Biden’s campaign consisted of a new plan for the U.S. oil industry in order to combat climate change. His administration introduced the Biden Plan, which intended to “ensure the U.S. achieves a 100 percentclean energy economy and reaches a net-zero emissions no later than 2050.” Since his term began, he has revoked the Keystone XL oil pipeline as part of his action against climate change.
When the Keystone XL pipeline was proposed in 2008 by the energy infrastructure company TC Energy (formerly TransCanada), it was met with an uproar of protests by citizens. The pipeline was set to transport fossil fuels into the United States, raising concerns about threats to the climate, drinking water sources and public health. In this context, the Obama administration vetoed the pipeline’s construction in 2015; this was reversed in 2016 when former President Donald Trump signed an executive order to advance the Keystone XL pipeline, as well as others like the Dakota Access pipeline. Since his term began, President Biden has revoked the Keystone XL oil pipeline as part of his action against climate change.
Many people and companies, including the American Petroleum Institute, were unhappy about this action. On behalf of the American Petroleum Institute president and CEO Mike Sommers said that, while they support the Paris Agreement, “revoking the Keystone XL pipeline is a significant step backwards both for the environmental progress … Pipelines are the safest, most environmentally friendly way to transport energy, and … the Keystone XL pipeline has been through extensive environmental reviews”.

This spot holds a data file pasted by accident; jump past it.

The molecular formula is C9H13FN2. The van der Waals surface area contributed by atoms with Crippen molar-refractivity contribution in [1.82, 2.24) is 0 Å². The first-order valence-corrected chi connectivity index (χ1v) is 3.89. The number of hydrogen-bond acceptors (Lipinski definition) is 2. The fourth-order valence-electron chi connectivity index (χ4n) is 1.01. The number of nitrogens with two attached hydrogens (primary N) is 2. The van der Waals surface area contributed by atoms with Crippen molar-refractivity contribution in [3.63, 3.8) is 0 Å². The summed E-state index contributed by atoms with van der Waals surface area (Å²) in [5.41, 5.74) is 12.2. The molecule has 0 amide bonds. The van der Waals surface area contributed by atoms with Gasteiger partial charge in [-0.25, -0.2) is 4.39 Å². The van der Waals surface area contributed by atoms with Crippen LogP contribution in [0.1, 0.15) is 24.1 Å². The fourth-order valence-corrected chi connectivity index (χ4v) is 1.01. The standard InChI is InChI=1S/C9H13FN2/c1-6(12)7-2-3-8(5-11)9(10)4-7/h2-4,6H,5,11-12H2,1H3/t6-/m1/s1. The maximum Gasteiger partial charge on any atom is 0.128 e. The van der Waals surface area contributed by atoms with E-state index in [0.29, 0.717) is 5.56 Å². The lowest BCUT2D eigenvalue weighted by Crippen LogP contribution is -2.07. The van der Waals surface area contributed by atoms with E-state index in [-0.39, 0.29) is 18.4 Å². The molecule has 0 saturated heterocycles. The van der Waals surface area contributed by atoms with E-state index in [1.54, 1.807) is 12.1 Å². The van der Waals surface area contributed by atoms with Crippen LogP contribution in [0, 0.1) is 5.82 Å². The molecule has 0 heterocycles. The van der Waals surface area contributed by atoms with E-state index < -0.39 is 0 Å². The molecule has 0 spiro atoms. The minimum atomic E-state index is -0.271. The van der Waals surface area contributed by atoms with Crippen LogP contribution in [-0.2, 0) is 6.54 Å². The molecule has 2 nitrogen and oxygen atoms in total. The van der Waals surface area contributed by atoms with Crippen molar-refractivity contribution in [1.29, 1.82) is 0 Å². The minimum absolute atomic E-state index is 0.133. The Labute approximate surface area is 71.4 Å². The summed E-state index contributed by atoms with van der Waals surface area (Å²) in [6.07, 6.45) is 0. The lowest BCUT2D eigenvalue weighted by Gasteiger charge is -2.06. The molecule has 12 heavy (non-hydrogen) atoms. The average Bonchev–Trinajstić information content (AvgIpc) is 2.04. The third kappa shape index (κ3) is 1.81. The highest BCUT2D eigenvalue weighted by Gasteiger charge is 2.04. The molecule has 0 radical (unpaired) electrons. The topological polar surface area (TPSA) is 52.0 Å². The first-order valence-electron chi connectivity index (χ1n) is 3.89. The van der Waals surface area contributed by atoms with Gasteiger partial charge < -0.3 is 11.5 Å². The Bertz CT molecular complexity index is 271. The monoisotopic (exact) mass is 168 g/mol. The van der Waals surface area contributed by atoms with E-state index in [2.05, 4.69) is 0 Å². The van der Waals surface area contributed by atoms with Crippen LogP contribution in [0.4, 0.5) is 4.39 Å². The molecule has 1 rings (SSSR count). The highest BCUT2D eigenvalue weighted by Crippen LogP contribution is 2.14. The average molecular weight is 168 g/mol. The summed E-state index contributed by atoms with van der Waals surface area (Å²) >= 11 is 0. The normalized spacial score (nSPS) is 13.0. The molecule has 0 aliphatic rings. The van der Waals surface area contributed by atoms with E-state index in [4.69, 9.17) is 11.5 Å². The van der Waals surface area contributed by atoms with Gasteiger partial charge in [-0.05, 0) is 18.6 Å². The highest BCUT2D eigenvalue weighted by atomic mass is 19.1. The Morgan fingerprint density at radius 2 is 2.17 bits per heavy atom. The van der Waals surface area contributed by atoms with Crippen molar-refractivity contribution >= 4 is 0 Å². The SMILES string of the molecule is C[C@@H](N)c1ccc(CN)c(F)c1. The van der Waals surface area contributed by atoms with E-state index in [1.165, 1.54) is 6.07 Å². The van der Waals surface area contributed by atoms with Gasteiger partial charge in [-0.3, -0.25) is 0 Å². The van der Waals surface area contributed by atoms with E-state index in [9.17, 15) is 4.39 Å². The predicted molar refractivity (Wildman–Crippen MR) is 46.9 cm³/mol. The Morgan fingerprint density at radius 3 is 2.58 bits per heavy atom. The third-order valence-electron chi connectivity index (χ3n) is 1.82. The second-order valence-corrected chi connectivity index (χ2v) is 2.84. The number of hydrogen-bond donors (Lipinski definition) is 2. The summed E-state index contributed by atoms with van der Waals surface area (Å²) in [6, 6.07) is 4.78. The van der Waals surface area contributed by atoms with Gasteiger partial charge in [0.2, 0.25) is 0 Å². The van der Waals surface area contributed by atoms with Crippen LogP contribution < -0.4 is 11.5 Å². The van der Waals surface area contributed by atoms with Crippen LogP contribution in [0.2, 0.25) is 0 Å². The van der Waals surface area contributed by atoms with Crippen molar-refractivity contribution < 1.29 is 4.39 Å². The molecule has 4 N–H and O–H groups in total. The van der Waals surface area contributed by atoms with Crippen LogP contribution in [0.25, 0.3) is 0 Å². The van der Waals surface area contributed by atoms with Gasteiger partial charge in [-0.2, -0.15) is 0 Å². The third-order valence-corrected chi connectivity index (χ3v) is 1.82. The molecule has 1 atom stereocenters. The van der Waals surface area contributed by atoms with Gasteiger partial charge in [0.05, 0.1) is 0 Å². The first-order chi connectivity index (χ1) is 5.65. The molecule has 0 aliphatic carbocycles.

Not long after Biden took office and the pipeline was revoked, gas prices in the U.S. began to surge. However, the past two years have resulted in fluctuating oil prices due to many factors aside from Biden. According to the Wallstreet Journal, in March 2020, oil prices had gone below $0 per barrel, and many companies decided to limit oil production until the demand rose again. The Journal of Petroleum Engineering claims that “in January 2020, US crude oil was flowing at a peak rate of 12.8 million [barrels per day],” but “by May [of 2020] the output was down to 10 million [barrels per day].” The pandemic was not the only thing affecting the production.
After the February 2021 snowstorms and multiple tropical storms and hurricanes, North Dakota, Texas, Oklahoma and the US Gulf of Mexico saw anywhere from a 4 percent to 18 percent decrease in oil production due to freezing wells and power outages. New Mexico, however, managed a 17 percent rise because of their increased drilling to prepare for Biden’s plans for the oil industry.
Basic economics say that decreased supply results in increased prices. The cause of decreased oil production is more complicated than Biden’s actions, the pandemic has played the largest role in the price change, while recent poor weather and natural disasters have added additional complications. Companies are attempting to make up for profits lost last year and predictions of the future of oil prices vary significantly. Either way, the price of oil was destined to rise regardless of Biden’s decision to revoke the pipeline.